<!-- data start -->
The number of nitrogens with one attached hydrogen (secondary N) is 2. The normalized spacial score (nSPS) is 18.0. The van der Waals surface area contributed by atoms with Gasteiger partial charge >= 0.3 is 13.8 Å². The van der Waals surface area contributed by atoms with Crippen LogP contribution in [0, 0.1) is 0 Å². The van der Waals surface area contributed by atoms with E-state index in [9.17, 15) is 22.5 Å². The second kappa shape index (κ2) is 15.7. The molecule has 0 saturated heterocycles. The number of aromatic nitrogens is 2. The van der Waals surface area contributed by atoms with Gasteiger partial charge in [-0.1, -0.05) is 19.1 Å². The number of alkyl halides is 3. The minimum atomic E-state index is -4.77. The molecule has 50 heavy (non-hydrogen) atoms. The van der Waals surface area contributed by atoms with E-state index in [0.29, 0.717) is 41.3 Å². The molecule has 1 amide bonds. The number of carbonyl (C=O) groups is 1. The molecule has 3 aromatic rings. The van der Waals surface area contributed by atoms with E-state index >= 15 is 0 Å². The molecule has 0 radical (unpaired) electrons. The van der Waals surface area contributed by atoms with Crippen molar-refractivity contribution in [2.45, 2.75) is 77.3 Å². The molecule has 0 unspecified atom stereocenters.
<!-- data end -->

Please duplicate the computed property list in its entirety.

The number of nitrogens with one attached hydrogen (secondary N) is 2. The normalized spacial score (nSPS) is 18.0. The van der Waals surface area contributed by atoms with Gasteiger partial charge >= 0.3 is 13.8 Å². The van der Waals surface area contributed by atoms with Crippen LogP contribution in [0, 0.1) is 0 Å². The van der Waals surface area contributed by atoms with E-state index in [9.17, 15) is 22.5 Å². The second kappa shape index (κ2) is 15.7. The molecule has 0 saturated heterocycles. The number of aromatic nitrogens is 2. The van der Waals surface area contributed by atoms with Gasteiger partial charge in [-0.1, -0.05) is 19.1 Å². The number of alkyl halides is 3. The minimum atomic E-state index is -4.77. The molecule has 50 heavy (non-hydrogen) atoms. The van der Waals surface area contributed by atoms with E-state index in [0.29, 0.717) is 41.3 Å². The molecule has 1 amide bonds. The number of carbonyl (C=O) groups is 1. The molecule has 3 aromatic rings. The van der Waals surface area contributed by atoms with E-state index >= 15 is 0 Å². The molecule has 0 radical (unpaired) electrons. The van der Waals surface area contributed by atoms with Crippen molar-refractivity contribution in [2.45, 2.75) is 77.3 Å². The molecule has 0 unspecified atom stereocenters.